Madonna Doni (Holy Family), Michelangelo Buonarroti

Madonna Doni (Holy Family), Michelangelo Buonarroti
Madonna Doni (Holy Family), Michelangelo Buonarroti - 1

    • Posted by Michelangelo Buonarroti
    • Museum: Uffizi Gallery
    • Year: 1505-1506

Overview of the painting :

Madonna Doni (Holy Family) – Michelangelo Buonarroti. 1505-1506. Wood, oil, tempera. Diameter 120

This work is the only completed easel painting by Michelangelo (1475-1564) that has come to us, focusing on sculpture, architecture and frescoes. In his monumental paintings, the figures resemble sculpture, and it is no coincidence: when asked by the writer Benedetto Varka that painting or sculpture is higher, Michelangelo replied: “Painting, it seems to me, is considered better when it is more inclined to the relief.”.

So in the “Madonna Doni” or “Tondo Doni” (tondo – a round-shaped picture or relief) the figures of Madonna, Christ, St. Joseph, St. John the Baptist and the young men in the background are written in relief, sculptural. However, this feature distinguished the entire picturesque Tuscany school from, for example, the Venetian school. The central group resembles a sculptural composition: it is compact, and it seems that it can be circumvented from all sides and considered. In this work, the thinking of the architect is felt, so everything depicted is steadily and reliably “strengthened” in space.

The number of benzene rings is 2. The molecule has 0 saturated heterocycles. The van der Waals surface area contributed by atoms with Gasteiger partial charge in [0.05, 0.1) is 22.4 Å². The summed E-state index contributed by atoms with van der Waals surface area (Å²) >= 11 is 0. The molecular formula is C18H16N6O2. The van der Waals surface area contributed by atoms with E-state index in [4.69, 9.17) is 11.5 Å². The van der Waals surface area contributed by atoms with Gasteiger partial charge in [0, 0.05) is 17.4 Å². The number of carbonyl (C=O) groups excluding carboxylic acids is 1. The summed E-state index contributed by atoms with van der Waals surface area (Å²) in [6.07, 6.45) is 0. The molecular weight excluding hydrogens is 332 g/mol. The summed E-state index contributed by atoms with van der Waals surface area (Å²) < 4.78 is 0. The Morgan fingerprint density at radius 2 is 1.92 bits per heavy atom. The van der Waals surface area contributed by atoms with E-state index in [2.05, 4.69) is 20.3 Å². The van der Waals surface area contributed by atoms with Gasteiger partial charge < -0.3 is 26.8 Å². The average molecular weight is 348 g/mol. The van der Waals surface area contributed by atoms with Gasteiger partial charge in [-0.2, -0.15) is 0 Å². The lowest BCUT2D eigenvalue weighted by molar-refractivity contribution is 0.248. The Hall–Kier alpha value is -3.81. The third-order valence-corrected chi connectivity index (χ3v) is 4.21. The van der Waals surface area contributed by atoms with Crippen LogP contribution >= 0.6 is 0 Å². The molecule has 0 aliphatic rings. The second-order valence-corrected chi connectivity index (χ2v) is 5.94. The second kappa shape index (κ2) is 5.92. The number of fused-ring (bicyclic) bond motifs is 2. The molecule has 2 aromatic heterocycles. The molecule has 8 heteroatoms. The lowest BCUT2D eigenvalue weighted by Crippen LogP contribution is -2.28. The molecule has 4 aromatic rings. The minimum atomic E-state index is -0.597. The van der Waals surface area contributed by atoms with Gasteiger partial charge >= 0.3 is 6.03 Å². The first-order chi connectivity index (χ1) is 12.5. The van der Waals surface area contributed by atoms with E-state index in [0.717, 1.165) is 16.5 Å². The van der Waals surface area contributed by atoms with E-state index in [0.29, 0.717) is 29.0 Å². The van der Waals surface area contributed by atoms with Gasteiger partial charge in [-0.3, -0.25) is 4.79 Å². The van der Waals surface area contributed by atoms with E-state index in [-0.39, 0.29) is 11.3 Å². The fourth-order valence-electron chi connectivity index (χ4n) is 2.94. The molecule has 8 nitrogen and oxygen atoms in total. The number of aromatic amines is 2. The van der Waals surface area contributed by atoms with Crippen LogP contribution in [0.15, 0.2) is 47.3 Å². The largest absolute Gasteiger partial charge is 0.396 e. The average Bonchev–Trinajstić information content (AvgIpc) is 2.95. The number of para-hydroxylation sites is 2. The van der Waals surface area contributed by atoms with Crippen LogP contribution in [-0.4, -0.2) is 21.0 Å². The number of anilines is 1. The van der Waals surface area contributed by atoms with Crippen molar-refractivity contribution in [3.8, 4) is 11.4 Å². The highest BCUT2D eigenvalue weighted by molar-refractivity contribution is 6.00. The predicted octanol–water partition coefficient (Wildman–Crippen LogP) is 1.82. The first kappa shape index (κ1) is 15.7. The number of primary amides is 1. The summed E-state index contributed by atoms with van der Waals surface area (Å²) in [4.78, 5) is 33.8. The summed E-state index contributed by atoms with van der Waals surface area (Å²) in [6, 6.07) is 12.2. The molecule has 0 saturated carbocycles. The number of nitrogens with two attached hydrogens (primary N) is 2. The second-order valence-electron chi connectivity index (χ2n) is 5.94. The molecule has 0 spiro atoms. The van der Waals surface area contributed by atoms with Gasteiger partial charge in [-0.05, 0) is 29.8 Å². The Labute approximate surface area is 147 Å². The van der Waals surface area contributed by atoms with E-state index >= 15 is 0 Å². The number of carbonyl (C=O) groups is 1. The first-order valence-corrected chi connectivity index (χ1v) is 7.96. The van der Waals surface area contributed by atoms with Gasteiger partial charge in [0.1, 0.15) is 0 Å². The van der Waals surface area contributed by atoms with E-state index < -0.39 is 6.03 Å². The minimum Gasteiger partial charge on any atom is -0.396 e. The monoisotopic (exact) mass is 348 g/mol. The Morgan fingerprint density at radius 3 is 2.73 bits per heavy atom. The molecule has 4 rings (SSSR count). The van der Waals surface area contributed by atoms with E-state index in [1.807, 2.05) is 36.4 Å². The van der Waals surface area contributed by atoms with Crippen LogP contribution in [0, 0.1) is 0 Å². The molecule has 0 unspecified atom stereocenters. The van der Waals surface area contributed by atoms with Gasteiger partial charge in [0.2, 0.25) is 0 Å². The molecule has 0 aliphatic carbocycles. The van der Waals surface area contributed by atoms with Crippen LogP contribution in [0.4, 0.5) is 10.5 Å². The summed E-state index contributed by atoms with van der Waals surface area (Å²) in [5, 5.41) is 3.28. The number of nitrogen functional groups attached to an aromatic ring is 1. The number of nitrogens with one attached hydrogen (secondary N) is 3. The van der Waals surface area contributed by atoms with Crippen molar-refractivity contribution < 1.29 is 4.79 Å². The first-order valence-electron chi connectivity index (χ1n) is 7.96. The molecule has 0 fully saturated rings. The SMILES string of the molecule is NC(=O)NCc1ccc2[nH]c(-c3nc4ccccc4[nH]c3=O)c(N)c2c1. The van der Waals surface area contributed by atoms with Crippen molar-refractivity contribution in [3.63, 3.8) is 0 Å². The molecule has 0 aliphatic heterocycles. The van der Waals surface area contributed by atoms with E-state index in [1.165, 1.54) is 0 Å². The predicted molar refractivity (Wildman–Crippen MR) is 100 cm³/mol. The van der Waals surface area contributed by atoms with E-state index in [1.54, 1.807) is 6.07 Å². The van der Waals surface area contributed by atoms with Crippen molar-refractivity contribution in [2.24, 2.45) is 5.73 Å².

The painting resembles a monumental one, similar to those frescoes that Michelangelo performed on the ceiling of the Sistine Chapel in 1508-1512. The characters’ figures and the drapery folds of the “Madonna Doni” are lapidar, that is, designed for a long-range review. The pose of Our Lady is as difficult as the Sistine characters, as if intended to echo the plastic of a certain architecture. And with its spatial composition, going into the depths, subtly looks like a painted ceiling plafon.

And yet this is a easel picture, as its color speaks of, folding from deep and pure colors, not so necessary in monumental painting, and a closed composition of the Tondo, and the living characters of the depicted. Thus, Michelangelo, who called himself, first of all, a sculptor, proved that he was fluent in the techniques of easel painting, and showed all his talents in this work, as befits the master of the High Renaissance.